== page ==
Filipino readers can now savor Professor Shimizu’s fascinating ethnography and model of doing anthropology that is hard to find in the literature from the West. Shimizu immersed himself in a reforestation and cultural revival movement in Hapao, a village in the Municipality of Hungduan in Ifugao Province. Hapao has been at the crosscurrents of global forces for centuries: it is the village where, toward the end of the Second World War, General Yamashita retreated to make his last stand. After the control of the New People’s Army (NPA) ended in the early 1990s, the villagers began to reinvent their traditions, even as some residents, starting in the 1980s, began to migrate and work overseas. In the mid-1990s Hapao witnessed the beginnings of the Ifugao Global Forest City Movement founded by Lopez Nauyac, an indigenous intellectual. Seeking to decolonize his soul, Kidlat Tahimik, the renowned independent filmmaker, documented the movement as a disciple of Nauyac. While doing fieldwork, Shimizu, in practicing an anthropology of response-ability, helped Nauyac obtain funds from Japan and, in the process, became an “extreme” participant observer and movement collaborator—yielding this multilayered account of field entanglements over a span of sixteen years.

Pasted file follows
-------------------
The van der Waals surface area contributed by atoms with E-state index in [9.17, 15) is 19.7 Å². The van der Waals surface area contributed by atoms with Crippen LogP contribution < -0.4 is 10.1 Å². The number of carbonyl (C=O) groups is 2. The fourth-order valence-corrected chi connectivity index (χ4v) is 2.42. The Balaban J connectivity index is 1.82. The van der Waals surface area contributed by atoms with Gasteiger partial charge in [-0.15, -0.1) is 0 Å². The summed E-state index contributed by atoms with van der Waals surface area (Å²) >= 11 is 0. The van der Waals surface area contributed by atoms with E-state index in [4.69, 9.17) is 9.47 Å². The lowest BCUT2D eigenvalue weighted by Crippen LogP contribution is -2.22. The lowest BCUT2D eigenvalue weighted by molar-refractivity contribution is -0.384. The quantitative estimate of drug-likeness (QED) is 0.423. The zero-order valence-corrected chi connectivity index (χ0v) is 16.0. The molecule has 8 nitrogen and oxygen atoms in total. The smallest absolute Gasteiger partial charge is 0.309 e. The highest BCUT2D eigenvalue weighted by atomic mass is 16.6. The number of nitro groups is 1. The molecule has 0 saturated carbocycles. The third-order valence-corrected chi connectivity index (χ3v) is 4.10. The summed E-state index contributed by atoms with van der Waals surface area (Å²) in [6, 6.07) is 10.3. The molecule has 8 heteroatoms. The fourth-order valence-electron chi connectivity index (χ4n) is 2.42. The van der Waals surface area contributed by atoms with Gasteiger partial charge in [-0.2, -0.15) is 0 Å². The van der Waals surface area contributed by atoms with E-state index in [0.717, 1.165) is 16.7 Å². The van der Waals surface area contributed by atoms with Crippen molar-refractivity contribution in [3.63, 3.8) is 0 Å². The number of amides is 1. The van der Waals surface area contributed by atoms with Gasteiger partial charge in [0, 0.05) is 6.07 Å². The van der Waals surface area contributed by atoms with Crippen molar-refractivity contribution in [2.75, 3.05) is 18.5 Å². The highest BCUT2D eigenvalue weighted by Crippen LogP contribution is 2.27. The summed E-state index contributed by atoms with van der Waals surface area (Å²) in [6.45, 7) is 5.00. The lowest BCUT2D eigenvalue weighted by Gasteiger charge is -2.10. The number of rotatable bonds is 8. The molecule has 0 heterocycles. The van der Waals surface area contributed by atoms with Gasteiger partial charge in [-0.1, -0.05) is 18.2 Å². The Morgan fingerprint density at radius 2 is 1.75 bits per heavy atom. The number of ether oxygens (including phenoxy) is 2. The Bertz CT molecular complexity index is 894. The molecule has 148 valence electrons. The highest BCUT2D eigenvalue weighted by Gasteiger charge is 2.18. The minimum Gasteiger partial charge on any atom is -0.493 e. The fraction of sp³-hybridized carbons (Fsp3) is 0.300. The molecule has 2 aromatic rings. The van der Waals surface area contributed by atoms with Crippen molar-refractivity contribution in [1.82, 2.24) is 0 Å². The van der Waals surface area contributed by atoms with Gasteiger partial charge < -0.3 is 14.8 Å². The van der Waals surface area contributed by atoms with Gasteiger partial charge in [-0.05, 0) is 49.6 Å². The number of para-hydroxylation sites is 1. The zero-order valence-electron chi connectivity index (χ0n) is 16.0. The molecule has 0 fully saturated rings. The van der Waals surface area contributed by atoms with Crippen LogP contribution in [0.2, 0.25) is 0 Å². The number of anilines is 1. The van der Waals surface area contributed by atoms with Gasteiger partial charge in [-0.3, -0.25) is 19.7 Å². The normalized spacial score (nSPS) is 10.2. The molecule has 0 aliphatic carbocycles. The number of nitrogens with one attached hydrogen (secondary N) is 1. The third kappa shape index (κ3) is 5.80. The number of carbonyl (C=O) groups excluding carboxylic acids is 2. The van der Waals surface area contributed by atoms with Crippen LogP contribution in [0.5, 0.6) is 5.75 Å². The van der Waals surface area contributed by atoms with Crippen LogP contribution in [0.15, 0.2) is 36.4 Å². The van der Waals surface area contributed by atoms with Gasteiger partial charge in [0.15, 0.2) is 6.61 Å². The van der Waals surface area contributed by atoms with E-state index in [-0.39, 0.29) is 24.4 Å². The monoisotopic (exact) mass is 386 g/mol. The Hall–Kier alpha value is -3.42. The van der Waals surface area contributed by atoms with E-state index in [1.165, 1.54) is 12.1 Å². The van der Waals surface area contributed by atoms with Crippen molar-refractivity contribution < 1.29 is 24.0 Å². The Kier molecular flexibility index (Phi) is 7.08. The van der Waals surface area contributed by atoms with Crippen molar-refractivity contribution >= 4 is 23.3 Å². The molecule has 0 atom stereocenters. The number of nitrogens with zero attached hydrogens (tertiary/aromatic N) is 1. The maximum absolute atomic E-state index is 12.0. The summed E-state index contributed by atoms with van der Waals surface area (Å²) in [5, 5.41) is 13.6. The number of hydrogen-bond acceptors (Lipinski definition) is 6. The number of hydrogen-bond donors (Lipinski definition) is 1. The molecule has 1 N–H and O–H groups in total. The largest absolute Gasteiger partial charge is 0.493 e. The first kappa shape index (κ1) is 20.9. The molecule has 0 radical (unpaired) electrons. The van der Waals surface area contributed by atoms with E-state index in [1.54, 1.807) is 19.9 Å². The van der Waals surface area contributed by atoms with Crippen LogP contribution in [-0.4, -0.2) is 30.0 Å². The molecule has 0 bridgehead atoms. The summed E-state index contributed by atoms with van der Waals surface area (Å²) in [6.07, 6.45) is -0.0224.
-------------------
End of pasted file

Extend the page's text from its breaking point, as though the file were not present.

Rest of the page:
The original Japanese book that appeared in 2013 received the Japan Academy Prize in 2017, the most prestigious academic publication prize in Japan. It was the first time that the prize was given to a cultural anthropologist. The book was also honored as the eleventh recipient of the Japanese Society for Cultural Anthropology Award in 2016.
—Filomeno V. Aguilar Jr, Department of History, Ateneo de Manila University
Published in 2019.